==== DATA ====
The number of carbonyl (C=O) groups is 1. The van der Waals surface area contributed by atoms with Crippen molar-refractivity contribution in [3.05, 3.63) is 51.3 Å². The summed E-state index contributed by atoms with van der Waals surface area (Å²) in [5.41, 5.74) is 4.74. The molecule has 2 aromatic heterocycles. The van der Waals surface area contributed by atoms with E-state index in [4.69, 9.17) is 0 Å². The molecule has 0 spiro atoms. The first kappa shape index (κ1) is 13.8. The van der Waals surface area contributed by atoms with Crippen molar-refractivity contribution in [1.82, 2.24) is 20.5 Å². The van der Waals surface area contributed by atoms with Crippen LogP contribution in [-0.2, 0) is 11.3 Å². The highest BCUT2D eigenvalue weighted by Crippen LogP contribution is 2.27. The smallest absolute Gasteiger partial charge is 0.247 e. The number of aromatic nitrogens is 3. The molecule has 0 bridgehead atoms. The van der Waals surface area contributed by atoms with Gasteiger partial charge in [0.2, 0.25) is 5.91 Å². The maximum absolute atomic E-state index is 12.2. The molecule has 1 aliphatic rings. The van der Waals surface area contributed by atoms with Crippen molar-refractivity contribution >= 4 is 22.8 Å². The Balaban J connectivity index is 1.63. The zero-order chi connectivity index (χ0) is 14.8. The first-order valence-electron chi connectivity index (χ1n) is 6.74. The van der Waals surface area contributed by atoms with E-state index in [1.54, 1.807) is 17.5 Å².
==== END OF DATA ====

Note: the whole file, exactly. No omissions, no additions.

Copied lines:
The number of carbonyl (C=O) groups is 1. The van der Waals surface area contributed by atoms with Crippen molar-refractivity contribution in [3.05, 3.63) is 51.3 Å². The summed E-state index contributed by atoms with van der Waals surface area (Å²) in [5.41, 5.74) is 4.74. The molecule has 2 aromatic heterocycles. The van der Waals surface area contributed by atoms with E-state index in [4.69, 9.17) is 0 Å². The molecule has 0 spiro atoms. The first kappa shape index (κ1) is 13.8. The van der Waals surface area contributed by atoms with Crippen molar-refractivity contribution in [1.82, 2.24) is 20.5 Å². The van der Waals surface area contributed by atoms with Crippen LogP contribution in [-0.2, 0) is 11.3 Å². The highest BCUT2D eigenvalue weighted by Crippen LogP contribution is 2.27. The smallest absolute Gasteiger partial charge is 0.247 e. The number of aromatic nitrogens is 3. The molecule has 0 bridgehead atoms. The van der Waals surface area contributed by atoms with Gasteiger partial charge in [0.2, 0.25) is 5.91 Å². The maximum absolute atomic E-state index is 12.2. The molecule has 1 aliphatic rings. The van der Waals surface area contributed by atoms with Crippen molar-refractivity contribution >= 4 is 22.8 Å². The Balaban J connectivity index is 1.63. The zero-order chi connectivity index (χ0) is 14.8. The first-order valence-electron chi connectivity index (χ1n) is 6.74. The van der Waals surface area contributed by atoms with E-state index in [1.54, 1.807) is 17.5 Å².